"Then the masses of their horde opened to right and left, and through the cleft rushed three thousand Hyborian horsemen whose presence we had not even suspected. Men of Khauran, mad with hate! Big men in full armor on massive horses! In a solid wedge of steel they smote us like a thunderbolt. They split our ranks asunder before we knew what was upon us, and then the desert-men swarmed on us from either flank.

"They have ripped our ranks apart, broken and scattered us! It is a trick of that devil Conan! The siege engines are false—mere frames of palm trunks and painted silk, that fooled our scouts who saw them from afar. A trick to draw us out to our doom! Our warriors flee! Khumbanigash is down—Conan slew him. I do not see Constantius. The Khaurani rage through our milling masses like blood-mad lions, and the desert-men feather us with arrows. I—ahhh!"

There was a flicker as of lightning, or trenchant steel, a burst of bright blood—then abruptly the image vanished, like a bursting bubble, and Salome was staring into an empty crystal ball that mirrored only her own furious features.

She stood perfectly still for a few moments, erect and staring into space. Then she clapped her hands and another skull-like priest entered, as silent and immobile as the first.

"Constantius is beaten," she said swiftly. "We are doomed. Conan will be crashing at our gates within the hour. If he catches me, I have no illusions as to what I can expect. But first I am going to make sure that my cursed sister never ascends the throne again. Follow me! Come what may, we shall give Thaug a feast."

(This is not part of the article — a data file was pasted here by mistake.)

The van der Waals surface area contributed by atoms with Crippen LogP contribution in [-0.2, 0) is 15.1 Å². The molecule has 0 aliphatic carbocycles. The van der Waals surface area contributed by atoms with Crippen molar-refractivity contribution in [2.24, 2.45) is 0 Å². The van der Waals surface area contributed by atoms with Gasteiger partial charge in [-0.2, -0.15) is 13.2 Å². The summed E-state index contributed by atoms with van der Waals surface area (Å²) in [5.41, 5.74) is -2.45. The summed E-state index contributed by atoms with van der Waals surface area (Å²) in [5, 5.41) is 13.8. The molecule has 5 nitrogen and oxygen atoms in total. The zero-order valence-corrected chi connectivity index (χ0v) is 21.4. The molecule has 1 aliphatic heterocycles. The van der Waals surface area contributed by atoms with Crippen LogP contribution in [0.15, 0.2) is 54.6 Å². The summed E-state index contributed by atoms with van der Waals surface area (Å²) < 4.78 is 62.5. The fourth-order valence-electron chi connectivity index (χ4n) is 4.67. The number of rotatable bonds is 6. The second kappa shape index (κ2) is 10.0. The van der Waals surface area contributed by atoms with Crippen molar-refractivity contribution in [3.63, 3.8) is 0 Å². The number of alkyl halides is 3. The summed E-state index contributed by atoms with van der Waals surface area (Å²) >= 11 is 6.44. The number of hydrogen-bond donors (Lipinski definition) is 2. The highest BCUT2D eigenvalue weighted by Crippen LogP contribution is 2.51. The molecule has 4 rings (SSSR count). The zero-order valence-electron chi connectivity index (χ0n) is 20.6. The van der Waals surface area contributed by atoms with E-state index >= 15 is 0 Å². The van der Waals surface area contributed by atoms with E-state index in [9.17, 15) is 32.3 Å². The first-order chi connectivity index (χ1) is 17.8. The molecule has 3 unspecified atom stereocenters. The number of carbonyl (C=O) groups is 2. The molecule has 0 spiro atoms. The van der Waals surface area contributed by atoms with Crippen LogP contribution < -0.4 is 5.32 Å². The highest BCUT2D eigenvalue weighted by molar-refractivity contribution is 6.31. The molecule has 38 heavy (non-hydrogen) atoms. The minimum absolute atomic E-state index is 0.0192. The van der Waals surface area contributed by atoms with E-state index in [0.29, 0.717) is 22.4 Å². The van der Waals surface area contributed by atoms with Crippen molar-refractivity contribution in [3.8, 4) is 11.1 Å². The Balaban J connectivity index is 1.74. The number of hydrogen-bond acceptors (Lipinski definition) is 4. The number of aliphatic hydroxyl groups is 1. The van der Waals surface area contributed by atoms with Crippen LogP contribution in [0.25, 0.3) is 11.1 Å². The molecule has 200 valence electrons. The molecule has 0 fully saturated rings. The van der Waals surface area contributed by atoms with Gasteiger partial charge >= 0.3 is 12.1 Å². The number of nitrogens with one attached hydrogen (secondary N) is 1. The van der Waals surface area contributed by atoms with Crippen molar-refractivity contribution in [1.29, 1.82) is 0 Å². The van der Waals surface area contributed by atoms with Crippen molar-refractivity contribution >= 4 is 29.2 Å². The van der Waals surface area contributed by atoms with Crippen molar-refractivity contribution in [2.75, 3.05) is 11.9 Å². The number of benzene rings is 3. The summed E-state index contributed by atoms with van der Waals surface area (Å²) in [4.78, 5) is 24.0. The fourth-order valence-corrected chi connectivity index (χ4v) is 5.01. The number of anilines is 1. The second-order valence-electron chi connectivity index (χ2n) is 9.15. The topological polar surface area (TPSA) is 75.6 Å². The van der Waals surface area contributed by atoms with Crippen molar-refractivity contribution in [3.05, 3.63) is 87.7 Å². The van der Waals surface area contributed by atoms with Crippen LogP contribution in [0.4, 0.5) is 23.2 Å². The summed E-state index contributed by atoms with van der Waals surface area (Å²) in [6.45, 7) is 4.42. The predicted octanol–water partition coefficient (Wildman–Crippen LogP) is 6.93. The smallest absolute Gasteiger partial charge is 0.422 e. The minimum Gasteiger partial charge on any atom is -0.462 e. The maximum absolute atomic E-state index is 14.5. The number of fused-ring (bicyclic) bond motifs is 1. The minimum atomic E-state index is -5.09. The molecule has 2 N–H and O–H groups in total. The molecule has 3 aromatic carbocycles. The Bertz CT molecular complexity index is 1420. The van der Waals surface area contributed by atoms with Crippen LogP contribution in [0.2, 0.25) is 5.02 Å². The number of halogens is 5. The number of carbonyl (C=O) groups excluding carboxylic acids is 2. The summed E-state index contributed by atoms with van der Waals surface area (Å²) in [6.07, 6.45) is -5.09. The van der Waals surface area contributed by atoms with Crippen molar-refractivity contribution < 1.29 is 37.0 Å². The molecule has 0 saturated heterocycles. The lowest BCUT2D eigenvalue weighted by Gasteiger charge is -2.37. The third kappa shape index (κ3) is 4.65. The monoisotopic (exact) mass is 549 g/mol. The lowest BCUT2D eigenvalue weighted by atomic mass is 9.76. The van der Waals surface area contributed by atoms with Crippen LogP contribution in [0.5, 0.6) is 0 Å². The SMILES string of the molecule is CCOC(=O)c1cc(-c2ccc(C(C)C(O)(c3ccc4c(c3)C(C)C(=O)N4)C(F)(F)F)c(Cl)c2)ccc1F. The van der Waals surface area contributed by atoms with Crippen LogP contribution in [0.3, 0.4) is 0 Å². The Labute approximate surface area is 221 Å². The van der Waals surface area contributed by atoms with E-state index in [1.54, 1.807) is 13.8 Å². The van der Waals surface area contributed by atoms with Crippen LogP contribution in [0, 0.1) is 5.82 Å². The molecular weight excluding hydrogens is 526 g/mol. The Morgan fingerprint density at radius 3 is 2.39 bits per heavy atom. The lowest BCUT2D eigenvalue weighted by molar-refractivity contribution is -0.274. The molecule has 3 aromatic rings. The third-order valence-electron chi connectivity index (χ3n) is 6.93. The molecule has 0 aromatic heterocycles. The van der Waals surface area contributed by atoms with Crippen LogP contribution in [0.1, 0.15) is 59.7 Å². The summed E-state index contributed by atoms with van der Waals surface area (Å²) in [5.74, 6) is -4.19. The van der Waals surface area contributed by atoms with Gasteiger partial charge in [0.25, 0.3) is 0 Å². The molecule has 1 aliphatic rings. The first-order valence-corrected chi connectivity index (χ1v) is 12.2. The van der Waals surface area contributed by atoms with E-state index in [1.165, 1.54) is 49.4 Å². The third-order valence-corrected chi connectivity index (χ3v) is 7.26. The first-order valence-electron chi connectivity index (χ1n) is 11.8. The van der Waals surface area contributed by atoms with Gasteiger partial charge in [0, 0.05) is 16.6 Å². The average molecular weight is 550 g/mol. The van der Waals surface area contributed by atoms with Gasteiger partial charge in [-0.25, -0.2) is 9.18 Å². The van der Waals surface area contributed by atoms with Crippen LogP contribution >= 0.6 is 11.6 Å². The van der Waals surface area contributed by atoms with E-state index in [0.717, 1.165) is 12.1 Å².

As she descended the stairs and galleries of the palace, she heard a faint rising echo from the distant walls. The people there had begun to realize that the battle was going against Constantius. Through the dust clouds masses of horsemen were visible, racing toward the city.

Palace and prison were connected by a long closed gallery, whose vaulted roof rose on gloomy arches. Hurrying along this, the false queen and her slave passed through a heavy door at the other end that let them into the dim-lit recesses of the prison. They had emerged into a wide, arched corridor at a point near where a stone stair descended into the darkness. Salome recoiled suddenly, swearing. In the gloom of the hall lay a motionless form—a Shemitish jailer, his short beard tilted toward the roof as his head hung on a half-severed neck. As panting voices from below reached the girl's ears, she shrank back into the black shadow of an arch, pushing the priest behind her, her hand groping in her girdle.